By Moin Qazi
As the evening prayer ends, hundreds of boys wade out of mosques in droves, mats slung over their shoulders. On opposite sides of a dusty road, thousands of Muslim students in this remote farming town of Akkalkuwa in Nandurbar district of Maharashtra, touching the Gujarat border, are preparing for very different futures. On one side, students sit cross-legged on carpets, wearing tight, crocheted caps as they rock back and forth reciting verses from Qurans resting on low wooden bookstands The curricula is classical Arabic, daily supplications and basic etiquettes of Islam. Some young Muslims spend around eight hours a week memorising the Qur’an. Across the street, students are hunched before computers in college classrooms, learning to become doctors, pharmacists, and engineers.
Perception versus ground reality of madrasas
The physical distance between them is barely 50 feet, but it could be five centuries in terms of mindsets and intellectual perspectives. The man in the centre is Mullah Ghulam Mohammed Vastanvi, who has spent his active life bridging the divide between traditional and modern education for Muslims. From his main campuses in Akkalkuwa, he has built a network of religious schools, hospitals, and colleges with more than 200,000 students across the country, and earned a reputation among India’s Muslim clerics as a reformer. Vastanvi also manages about 4,500 mosques across the country.
Vastanvi’s students attend some of India’s many Islamic boarding schools or madrasas. Contrary to general misperception, several of these schools teach secular subjects like science, medicine, technology, social sciences, and history, as well as vocational courses in agriculture and mechanics in addition to classical Islamic texts. Historically, madrasas were institutions of higher learning until their importance diminished with the onset of Western education.
Unwarranted negative publicity
Madrasas across the world have suffered a great loss of reputation in recent decades, thanks to a wave of extremism. They have been in the crosshairs of strident debates and continually targeted with an avalanche of searing critiques. In secular countries, the state has not only castigated madrasas but has attempted to wrest exclusive control over them. It is true that some madrasas are guilty of fostering extremism but most are not— including Vastanvi’s seminary. The school has paid a steep price proving that point.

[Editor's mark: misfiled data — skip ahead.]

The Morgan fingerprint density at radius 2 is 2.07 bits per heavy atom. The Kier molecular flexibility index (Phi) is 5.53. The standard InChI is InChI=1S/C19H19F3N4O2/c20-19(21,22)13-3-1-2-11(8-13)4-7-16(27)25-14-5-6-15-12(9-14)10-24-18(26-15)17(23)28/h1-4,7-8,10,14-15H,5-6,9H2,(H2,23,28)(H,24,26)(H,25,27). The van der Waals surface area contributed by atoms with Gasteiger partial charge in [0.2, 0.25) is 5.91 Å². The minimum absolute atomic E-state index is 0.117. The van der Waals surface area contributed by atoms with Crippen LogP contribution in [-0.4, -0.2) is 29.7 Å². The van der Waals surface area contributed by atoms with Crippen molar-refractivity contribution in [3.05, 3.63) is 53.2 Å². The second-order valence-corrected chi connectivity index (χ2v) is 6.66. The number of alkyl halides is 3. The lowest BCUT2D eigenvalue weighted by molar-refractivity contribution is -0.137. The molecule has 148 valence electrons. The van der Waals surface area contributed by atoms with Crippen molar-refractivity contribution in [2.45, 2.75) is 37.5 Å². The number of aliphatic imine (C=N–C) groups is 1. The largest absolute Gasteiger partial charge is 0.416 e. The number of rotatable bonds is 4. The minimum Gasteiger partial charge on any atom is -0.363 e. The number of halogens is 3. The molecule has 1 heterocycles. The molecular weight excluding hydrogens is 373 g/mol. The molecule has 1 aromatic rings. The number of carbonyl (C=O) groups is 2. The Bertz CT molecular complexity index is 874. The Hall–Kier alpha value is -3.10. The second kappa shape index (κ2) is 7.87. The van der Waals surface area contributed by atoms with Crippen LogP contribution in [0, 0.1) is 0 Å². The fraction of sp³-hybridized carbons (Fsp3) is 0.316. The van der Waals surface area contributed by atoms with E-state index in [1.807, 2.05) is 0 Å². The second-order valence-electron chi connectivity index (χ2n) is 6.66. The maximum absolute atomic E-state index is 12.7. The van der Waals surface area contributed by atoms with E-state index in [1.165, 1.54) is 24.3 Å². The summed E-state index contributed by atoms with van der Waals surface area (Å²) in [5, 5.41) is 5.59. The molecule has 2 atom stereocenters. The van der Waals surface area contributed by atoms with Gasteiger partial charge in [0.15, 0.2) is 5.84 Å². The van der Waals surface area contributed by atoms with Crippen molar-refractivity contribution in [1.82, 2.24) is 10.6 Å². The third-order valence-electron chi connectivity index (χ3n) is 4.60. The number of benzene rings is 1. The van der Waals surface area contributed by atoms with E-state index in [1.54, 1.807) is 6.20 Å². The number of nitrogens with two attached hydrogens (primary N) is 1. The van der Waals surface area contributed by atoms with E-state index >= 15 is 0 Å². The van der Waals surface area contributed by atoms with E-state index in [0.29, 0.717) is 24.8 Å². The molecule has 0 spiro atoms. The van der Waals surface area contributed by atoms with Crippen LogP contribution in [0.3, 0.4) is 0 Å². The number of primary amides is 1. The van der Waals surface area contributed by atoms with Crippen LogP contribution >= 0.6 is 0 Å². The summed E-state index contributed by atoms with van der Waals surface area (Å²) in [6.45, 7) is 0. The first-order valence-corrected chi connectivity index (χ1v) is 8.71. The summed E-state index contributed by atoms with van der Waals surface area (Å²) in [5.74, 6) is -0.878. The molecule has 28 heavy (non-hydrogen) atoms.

Vastanvi’s enterprise is a symbol of worldwide efforts for making madrasas a medium of wholesome and premium education—something they originally were until they degenerated with the decline of Islam’s Golden Age.
However, the negative stereotypes presented in some sections of the media do not present the true picture. The majority of madrasas actually present an opportunity, not a threat. For young village children, these schools may be their only path to literacy. For many orphans and the rural poor, madrasas provide essential social services: education and lodging for children who otherwise could well find themselves the victims of forced labour, sex trafficking, or other abuses.
Understanding what modernisation really means
Many of these madrasas, like Vastanvi’s, are challenging stereotypes to weave a positive counter-narrative. In seeking to keep pace with the times, a number of such madrasas have not only introduced modern, progressive syllabi but are also equipping their students with computers and other technological tools.
Rather than undermining the madrasa system, policymakers should engage it. Beards and bigotry may make for a good newspaper copy, but the reality of the madrasa system is far different. It is characterised by both orthodoxy and diversity and once modernised, they can be an ally for India’s unmanageable educational infrastructure.
While the debate over the modernisation of madrasas continues, there are several madrasas in India initiating change to bring them in tune with modern times. Some recent reform efforts have focussed on modernising the teachings on offer at madrasas. This modernisation includes the introduction of computer proficiency and English language classes, which strengthen employment potential for students outside of the religious sector. However, the introduction of computer skills at many Deoband-type madrasas is focused only on equipping them with functional literacy and not enabling them to engage with the modern technological revolution.